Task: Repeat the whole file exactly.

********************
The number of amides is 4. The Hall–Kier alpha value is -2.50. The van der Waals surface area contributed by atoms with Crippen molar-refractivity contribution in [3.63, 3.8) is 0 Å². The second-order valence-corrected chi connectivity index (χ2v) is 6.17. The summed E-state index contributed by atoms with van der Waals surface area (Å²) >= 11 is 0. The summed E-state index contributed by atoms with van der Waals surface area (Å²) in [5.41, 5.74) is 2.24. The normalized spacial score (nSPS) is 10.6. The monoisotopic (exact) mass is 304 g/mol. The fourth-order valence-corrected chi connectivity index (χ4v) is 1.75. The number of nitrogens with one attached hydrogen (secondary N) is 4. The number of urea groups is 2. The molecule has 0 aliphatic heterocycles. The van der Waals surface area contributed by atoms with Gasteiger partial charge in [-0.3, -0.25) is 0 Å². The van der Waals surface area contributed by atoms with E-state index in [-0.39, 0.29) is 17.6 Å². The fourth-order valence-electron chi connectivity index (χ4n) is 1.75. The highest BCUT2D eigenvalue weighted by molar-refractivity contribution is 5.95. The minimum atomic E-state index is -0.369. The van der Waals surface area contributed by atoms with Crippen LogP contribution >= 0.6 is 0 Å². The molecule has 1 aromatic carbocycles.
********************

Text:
The number of amides is 4. The Hall–Kier alpha value is -2.50. The van der Waals surface area contributed by atoms with Crippen molar-refractivity contribution in [3.63, 3.8) is 0 Å². The second-order valence-corrected chi connectivity index (χ2v) is 6.17. The summed E-state index contributed by atoms with van der Waals surface area (Å²) >= 11 is 0. The summed E-state index contributed by atoms with van der Waals surface area (Å²) in [5.41, 5.74) is 2.24. The normalized spacial score (nSPS) is 10.6. The monoisotopic (exact) mass is 304 g/mol. The fourth-order valence-corrected chi connectivity index (χ4v) is 1.75. The number of nitrogens with one attached hydrogen (secondary N) is 4. The number of urea groups is 2. The molecule has 0 aliphatic heterocycles. The van der Waals surface area contributed by atoms with Gasteiger partial charge in [-0.3, -0.25) is 0 Å². The van der Waals surface area contributed by atoms with E-state index in [-0.39, 0.29) is 17.6 Å². The fourth-order valence-electron chi connectivity index (χ4n) is 1.75. The highest BCUT2D eigenvalue weighted by molar-refractivity contribution is 5.95. The minimum atomic E-state index is -0.369. The van der Waals surface area contributed by atoms with Crippen LogP contribution >= 0.6 is 0 Å². The molecule has 1 aromatic carbocycles.